|Course:||“Rise And Fall of the Slave South,” University of Virginia|
Walker I. Brookes wrote a letter to his father, Iveson Brookes, from his school in Penfield, Georgia in 1839. Walker was most likely a student of the relatively new Baptist institution, Mercer University. In his letter, he told his father of the large number of baptisms that had taken place recently. He reported that 13 boys at Mercer and 24 girls at the Penfield Female Academy, which was organized by the Mercer administration, had been baptized. Walker's reason to write this letter, though, was not to report these events but to ask his father for permission to be baptized himself. Iveson Brookes was a Baptist minister so Walker probably had little doubt that his father would approve of his baptism. Yet he still felt it was his duty, as he says, to formally consult with his father beforehand. Walker told his father when he wrote, I gave in my experience before the Church and they say that they were altogether satisfied with it. He was ready to go through with this religious ritual as soon as he got the approval of his father.
Mercer University was part of a wave of denominational colleges founded in the South during the nineteenth century. Founded in 1833 with the name Mercer Institute, by the Georgia Baptist Convention, the college, like most Baptist colleges of the period, was located in a rural area of Georgia. The founding of the college also marked the founding of Penfield, the newly formed town where it was located. Denominational colleges like Mercer were founded by Baptists, Presbyterians and Methodists throughout the South and by the 1850's dominated higher education in the region.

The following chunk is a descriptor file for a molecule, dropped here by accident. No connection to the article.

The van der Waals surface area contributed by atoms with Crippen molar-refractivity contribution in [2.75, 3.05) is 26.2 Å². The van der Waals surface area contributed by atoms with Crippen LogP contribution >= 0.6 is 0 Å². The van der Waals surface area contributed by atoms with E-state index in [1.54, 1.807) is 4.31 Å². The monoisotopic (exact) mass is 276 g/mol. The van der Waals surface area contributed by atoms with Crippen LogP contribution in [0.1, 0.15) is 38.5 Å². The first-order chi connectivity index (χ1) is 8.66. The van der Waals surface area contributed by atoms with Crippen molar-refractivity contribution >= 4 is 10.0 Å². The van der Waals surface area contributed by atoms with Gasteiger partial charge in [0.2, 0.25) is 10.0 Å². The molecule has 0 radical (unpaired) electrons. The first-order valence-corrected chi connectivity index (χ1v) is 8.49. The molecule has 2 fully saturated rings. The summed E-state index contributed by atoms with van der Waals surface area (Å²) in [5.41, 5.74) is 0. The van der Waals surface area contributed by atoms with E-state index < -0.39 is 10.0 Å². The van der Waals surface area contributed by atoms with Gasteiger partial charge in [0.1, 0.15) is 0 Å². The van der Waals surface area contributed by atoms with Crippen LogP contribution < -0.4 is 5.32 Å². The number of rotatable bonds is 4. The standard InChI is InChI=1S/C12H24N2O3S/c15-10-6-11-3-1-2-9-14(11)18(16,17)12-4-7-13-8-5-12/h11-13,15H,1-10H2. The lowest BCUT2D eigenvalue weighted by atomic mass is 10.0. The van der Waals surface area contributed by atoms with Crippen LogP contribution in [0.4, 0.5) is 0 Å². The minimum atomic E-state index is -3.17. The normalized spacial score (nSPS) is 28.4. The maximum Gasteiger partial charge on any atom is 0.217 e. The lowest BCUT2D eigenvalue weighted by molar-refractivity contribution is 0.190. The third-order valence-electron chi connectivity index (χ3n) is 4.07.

Though looking back these colleges are often looked down upon as being conservative and overly traditional, at the time they were pushing the boundaries of education. When compared to contemporary state universities, the curricula of denominational colleges differed greatly and in many ways more closely resembled modern liberal arts curricula. State colleges in the mid- nineteenth century were focusing on practical education to improve technology and science. The schools founded by evangelicals, on the other hand, studied a greater amount of classical languages, literature, and religion in addition to participating in useful activities like farming. The religious organizations began to found these educational institutions both because of an ideological belief in education, and for the practical reason of increasing clergy and training future religious leaders. Despite their strong sectarian foundations, the students of these institutions were often more diverse because they would pull from the local community regardless of religion. Relative to state universities, the denominational colleges were inexpensive and less elitist, often drawing students from the middle classes.
Along with providing a less aristocratic and expensive college choice, denominational colleges appealed to parents by presenting themselves as providing strong morals for their students. In this letter, though, we can see that the family still held the most power in moral and religious decisions. Even if the school or the school community encouraged students to be baptized, the family was the final decision maker.